The stock market is inching upward, but the tech juggernauts’ rocket flight continues unabated. And there’s going to be plenty more ahead, according to LPL Financial.
Although many investors have spread their bets more evenly this year, favoring more value over growth names, growth—read: tech—stocks retain the edge. Value indeed pulled ahead in the spring in terms of in-flows to exchange-traded funds (ETFs), but the preference for growth has come roaring back.
“The theme of 2021 has been rotation, rotation, rotation,” said LPL technical strategist Scott Brown in a research note. “But technology is the only sector to recently hit a 52-week relative high, and we believe that sets up a favorable outlook heading into 2022.”
Certain value sectors are outpacing everything else, and the best performers are energy, up 50.6% this year, and financials, ahead 34.2%, according to Yardeni Research. Overall, though, the Russell 1000 growth index is far ahead of its value counterpart for 2021, 30.3% versus 23%. Look at the Nasdaq 100, which has the highest flying tech stocks and has gone up 27.2%. The returns are even more outstanding at the tech behemoths, such as Google-parent Alphabet’s 74.4% advance and Microsoft’s 56.7%.
After a blah September and a decent October, the November market has kept moving, however fitfully, north. Thanks largely to tech leadership, the S&P 500 hit its 66th all-time high Thursday, with the index poised to attain the largest amount of yearly records in history, behind only 1995’s showing. The big gainers helping lift stocks yesterday—the S&P 500 rose 0.34%—were electric vehicle (EV) hotshot Tesla and chip maker Nvidia, rising 0.68% and 8.25%, respectively.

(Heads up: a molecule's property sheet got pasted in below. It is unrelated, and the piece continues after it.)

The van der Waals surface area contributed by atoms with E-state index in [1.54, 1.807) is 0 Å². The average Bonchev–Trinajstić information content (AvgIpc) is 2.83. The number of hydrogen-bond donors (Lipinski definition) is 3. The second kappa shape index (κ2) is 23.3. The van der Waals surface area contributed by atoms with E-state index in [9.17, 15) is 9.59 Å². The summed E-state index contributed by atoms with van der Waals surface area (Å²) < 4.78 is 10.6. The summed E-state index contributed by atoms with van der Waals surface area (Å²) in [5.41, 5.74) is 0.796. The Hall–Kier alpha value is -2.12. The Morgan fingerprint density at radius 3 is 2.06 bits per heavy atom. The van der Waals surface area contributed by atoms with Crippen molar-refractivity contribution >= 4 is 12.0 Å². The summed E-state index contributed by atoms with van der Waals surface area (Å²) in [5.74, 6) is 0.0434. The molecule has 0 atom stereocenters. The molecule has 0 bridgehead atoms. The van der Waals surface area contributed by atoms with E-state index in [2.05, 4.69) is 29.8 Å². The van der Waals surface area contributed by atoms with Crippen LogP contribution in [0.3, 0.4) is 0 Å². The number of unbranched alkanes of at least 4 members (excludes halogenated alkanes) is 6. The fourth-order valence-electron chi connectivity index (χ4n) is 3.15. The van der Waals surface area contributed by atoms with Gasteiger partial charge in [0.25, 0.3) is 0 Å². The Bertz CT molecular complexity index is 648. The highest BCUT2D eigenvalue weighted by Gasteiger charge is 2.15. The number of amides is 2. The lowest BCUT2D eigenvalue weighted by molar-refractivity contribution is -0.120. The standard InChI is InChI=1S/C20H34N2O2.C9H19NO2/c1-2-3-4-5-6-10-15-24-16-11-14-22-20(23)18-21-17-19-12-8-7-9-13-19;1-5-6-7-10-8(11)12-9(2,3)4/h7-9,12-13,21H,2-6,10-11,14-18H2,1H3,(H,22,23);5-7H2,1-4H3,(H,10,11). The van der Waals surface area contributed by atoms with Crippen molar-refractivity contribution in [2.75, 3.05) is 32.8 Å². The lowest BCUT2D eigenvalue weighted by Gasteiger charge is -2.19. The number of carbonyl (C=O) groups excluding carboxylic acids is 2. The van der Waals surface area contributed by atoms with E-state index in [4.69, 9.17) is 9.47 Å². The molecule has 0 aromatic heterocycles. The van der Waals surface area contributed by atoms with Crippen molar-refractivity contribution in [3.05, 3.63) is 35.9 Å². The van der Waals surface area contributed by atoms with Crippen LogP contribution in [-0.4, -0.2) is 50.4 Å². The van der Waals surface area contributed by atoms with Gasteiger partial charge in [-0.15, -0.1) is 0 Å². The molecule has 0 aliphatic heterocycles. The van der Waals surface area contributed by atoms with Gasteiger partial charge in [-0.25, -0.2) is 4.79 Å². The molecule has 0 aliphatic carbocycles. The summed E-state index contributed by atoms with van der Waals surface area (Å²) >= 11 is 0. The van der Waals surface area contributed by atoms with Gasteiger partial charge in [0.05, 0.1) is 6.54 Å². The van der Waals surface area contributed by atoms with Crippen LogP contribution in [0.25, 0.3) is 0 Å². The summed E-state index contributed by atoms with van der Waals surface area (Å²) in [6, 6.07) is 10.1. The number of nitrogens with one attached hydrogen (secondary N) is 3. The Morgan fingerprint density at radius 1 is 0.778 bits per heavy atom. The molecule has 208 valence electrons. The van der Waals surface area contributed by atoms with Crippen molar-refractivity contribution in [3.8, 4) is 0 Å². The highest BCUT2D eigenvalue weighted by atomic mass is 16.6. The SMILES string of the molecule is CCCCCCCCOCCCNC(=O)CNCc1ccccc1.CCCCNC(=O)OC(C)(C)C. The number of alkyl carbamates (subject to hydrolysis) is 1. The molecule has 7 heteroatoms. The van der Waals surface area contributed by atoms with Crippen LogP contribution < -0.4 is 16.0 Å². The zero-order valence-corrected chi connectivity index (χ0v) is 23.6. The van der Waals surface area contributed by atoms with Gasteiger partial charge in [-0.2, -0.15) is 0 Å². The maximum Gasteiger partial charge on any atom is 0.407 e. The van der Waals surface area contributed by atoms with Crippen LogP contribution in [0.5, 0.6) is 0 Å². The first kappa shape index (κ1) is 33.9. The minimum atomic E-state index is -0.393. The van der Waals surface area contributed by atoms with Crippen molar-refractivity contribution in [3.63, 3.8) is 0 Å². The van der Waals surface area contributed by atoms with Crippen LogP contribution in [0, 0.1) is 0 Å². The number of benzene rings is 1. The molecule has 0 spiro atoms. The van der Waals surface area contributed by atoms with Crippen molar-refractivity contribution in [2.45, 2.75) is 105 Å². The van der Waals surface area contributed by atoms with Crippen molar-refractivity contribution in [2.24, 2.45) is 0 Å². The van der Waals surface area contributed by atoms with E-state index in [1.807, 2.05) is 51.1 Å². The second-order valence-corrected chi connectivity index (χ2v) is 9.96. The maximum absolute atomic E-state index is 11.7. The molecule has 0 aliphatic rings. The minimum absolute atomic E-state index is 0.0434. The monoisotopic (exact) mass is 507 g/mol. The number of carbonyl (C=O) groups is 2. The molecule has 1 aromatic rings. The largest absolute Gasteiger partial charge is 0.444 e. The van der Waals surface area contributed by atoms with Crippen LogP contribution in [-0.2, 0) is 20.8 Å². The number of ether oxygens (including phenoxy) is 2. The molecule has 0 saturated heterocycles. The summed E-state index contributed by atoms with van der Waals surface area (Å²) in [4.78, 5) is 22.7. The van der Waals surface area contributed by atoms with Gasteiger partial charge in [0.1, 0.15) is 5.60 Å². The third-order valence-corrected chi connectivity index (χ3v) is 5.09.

With less Federal Reserve and government stimulus, many analysts forecast subdued gains for next year. Over the next six months, the S&P 500 should reach 5,200, estimates Mark Haefele, CIO at UBS Global Wealth Management. From Thursday’s close, that translates into an index increase of 10.5%.
So should investors tilt their allocations toward tech? Not necessarily, LPL’s Brown advises. “We believe quality growth and more cyclical value companies can both do well in the current environment and remain most negative on defensive sectors such as consumer staples and utilities that have traditionally underperformed during early-to-middle stages of the business cycle,” he wrote.